The past several years have seen a surprising spike in professional suicides, mostly confined to the banking sector in general and Deutsche Bank in particular. Overnight this tragic group expanded into multinational corporation sector, after one the top executives at South Korea's multinational conglomerate Lotte Group was found dead on Friday, in what is a suspected suicide, hours before he was to be questioned by prosecutors conducting a criminal probe into the country's fifth-largest conglomerate.
Lee, who was 69, had been scheduled to appear before prosecutors on Friday morning, a Lotte official said.
Lotte Group confirmed the death of Vice Chairman Lee In-won, which comes after the group was riven by a family succession feud last year and subjected in June to widespread raids by government prosecutors. Lee had been with the group for 43 years and was the most senior executive outside the Shin family that controls the conglomerate, or chaebol. He was a longtime CEO of Lotte Shopping one of the group's biggest businesses, Reuters reports.
The police said Lee's body was found on Friday morning under a tree along a walking and cycling path near Seoul. They said he had left home around 10 p.m. on Thursday. A four-page note was found in the executive's car parked nearby. An autopsy showed Lee's death appeared to be a "typical case of death by hanging," which appeared to be suicide, police said.
"When I arrived after the call, the deceased was lying down, crouched here," Hyung Dae-ryong, Seojong precinct police station chief, told reporters gathered at the site. The deceased, wearing shorts and a black windbreaker, appeared to have hung himself from a tree with a necktie, Hyung told reporters. A maroon umbrella with the Lotte logo was found nearby.
Lee was the top lieutenant of Chairman Shin Dong-bin, who last year saw off a bitter challenge from his older brother for control of the group founded in 1948 in Japan as a maker of chewing gum by their father, Shin Kyuk-ho, who is now 93.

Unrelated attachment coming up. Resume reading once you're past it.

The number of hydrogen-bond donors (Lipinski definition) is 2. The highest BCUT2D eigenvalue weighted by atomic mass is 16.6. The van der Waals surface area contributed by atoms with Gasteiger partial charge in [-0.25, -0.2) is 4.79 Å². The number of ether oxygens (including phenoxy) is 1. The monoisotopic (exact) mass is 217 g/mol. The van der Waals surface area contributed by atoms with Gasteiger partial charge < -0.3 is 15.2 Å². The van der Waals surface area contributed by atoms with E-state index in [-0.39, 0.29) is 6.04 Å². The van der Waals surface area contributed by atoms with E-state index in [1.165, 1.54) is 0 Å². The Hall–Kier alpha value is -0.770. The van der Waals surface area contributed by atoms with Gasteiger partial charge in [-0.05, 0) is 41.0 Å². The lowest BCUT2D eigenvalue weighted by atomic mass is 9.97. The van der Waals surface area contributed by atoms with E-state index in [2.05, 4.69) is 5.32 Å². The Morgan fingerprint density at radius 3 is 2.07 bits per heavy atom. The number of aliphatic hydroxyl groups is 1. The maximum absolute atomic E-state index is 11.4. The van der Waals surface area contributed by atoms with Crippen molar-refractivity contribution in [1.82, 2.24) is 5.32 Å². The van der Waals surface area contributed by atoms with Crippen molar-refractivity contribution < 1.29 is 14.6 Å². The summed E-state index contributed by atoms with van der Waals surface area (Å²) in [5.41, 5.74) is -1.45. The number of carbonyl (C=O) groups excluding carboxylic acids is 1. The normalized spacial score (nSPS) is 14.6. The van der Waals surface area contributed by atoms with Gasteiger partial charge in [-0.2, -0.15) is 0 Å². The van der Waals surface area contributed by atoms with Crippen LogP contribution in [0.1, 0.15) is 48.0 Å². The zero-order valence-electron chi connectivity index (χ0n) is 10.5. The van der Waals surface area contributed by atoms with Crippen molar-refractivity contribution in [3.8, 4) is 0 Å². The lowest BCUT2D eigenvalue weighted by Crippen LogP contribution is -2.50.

"He (Lee) oversaw Lotte Group's overall housekeeping and core businesses and accurately understood the minds of Chairman-in-Chief Shin Kyuk-ho and Chairman Shin Dong-bin to be carried out well in subsidiary companies," Lotte Group said in a statement. Lee was also engaged in finding new growth opportunities for Lotte, the group said.
A prosecution team of about 200 people raided Lotte offices in June, looking into a possible slush fund as well as breach of trust involving transactions among the group's companies, sources said at the time.
A South Korean prosecutor, who declined to be identified by name, expressed condolences for Lee's death and said prosecutors planned to reconsider the schedule for the ongoing probe.
As of this moment, there is no evidence of foul play even thought Park Ju-gun, head of corporate analysis firm CEO Score, said Lee's death was likely to hamper the investigation. "Lee's standing within Lotte was almost on par with that of the owner family members," he said.
The investigation into Lotte had already exacted a devastating toll on its business, which ranges from hotels to retail to chemicals. Its Hotel Lotte unit was forced in June to shelve an initial public offering to raise up to 5.27 trillion won ($4.73 billion), which would have made it the world's largest this year.